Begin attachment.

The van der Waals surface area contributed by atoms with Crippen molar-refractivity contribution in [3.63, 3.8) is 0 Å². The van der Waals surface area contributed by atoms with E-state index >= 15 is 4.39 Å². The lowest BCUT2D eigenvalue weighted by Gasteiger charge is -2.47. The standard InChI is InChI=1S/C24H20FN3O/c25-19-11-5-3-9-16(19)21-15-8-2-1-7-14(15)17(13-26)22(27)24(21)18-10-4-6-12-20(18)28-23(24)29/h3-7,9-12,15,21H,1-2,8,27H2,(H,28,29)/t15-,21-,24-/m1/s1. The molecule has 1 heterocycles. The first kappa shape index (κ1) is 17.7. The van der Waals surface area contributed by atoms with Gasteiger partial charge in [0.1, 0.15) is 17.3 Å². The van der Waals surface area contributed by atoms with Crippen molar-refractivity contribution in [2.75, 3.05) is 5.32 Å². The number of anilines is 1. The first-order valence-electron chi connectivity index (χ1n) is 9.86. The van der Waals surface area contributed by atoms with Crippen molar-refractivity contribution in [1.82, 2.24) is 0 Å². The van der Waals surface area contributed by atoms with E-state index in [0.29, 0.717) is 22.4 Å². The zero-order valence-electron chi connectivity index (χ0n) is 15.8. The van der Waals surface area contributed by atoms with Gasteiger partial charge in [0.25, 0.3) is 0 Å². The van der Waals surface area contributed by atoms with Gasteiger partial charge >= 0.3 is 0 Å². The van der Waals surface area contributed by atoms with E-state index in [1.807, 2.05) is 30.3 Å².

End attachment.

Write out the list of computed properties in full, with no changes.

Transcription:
The van der Waals surface area contributed by atoms with Crippen molar-refractivity contribution in [3.63, 3.8) is 0 Å². The van der Waals surface area contributed by atoms with E-state index >= 15 is 4.39 Å². The lowest BCUT2D eigenvalue weighted by Gasteiger charge is -2.47. The standard InChI is InChI=1S/C24H20FN3O/c25-19-11-5-3-9-16(19)21-15-8-2-1-7-14(15)17(13-26)22(27)24(21)18-10-4-6-12-20(18)28-23(24)29/h3-7,9-12,15,21H,1-2,8,27H2,(H,28,29)/t15-,21-,24-/m1/s1. The molecule has 1 heterocycles. The first kappa shape index (κ1) is 17.7. The van der Waals surface area contributed by atoms with Gasteiger partial charge in [0.1, 0.15) is 17.3 Å². The van der Waals surface area contributed by atoms with Crippen molar-refractivity contribution in [2.75, 3.05) is 5.32 Å². The number of anilines is 1. The first-order valence-electron chi connectivity index (χ1n) is 9.86. The van der Waals surface area contributed by atoms with Crippen molar-refractivity contribution in [1.82, 2.24) is 0 Å². The van der Waals surface area contributed by atoms with E-state index in [0.29, 0.717) is 22.4 Å². The zero-order valence-electron chi connectivity index (χ0n) is 15.8. The van der Waals surface area contributed by atoms with Gasteiger partial charge in [0.25, 0.3) is 0 Å². The van der Waals surface area contributed by atoms with Gasteiger partial charge >= 0.3 is 0 Å². The van der Waals surface area contributed by atoms with E-state index in [1.807, 2.05) is 30.3 Å².